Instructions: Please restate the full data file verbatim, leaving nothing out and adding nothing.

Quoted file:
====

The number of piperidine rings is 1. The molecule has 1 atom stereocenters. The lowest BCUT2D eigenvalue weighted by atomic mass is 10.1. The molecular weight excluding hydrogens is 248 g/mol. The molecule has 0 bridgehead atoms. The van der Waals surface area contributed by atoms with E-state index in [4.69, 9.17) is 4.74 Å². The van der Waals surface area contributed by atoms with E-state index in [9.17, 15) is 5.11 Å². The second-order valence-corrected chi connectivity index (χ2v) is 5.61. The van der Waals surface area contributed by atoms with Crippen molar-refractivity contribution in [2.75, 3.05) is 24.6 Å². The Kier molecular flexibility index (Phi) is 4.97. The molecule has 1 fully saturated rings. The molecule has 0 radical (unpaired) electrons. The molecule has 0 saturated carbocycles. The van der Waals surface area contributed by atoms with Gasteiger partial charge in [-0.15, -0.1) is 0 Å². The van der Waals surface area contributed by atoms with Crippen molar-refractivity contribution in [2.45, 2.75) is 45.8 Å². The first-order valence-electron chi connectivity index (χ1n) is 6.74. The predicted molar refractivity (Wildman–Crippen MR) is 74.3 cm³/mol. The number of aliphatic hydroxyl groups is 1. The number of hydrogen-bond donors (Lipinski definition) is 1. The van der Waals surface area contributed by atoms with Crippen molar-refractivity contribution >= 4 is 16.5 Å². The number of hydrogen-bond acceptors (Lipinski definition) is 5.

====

The number of piperidine rings is 1. The molecule has 1 atom stereocenters. The lowest BCUT2D eigenvalue weighted by atomic mass is 10.1. The molecular weight excluding hydrogens is 248 g/mol. The molecule has 0 bridgehead atoms. The van der Waals surface area contributed by atoms with E-state index in [4.69, 9.17) is 4.74 Å². The van der Waals surface area contributed by atoms with E-state index in [9.17, 15) is 5.11 Å². The second-order valence-corrected chi connectivity index (χ2v) is 5.61. The van der Waals surface area contributed by atoms with Crippen molar-refractivity contribution in [2.75, 3.05) is 24.6 Å². The Kier molecular flexibility index (Phi) is 4.97. The molecule has 1 fully saturated rings. The molecule has 0 radical (unpaired) electrons. The molecule has 0 saturated carbocycles. The van der Waals surface area contributed by atoms with Gasteiger partial charge in [-0.15, -0.1) is 0 Å². The van der Waals surface area contributed by atoms with Crippen molar-refractivity contribution in [2.45, 2.75) is 45.8 Å². The first-order valence-electron chi connectivity index (χ1n) is 6.74. The predicted molar refractivity (Wildman–Crippen MR) is 74.3 cm³/mol. The number of aliphatic hydroxyl groups is 1. The number of hydrogen-bond donors (Lipinski definition) is 1. The van der Waals surface area contributed by atoms with Crippen molar-refractivity contribution >= 4 is 16.5 Å². The number of hydrogen-bond acceptors (Lipinski definition) is 5.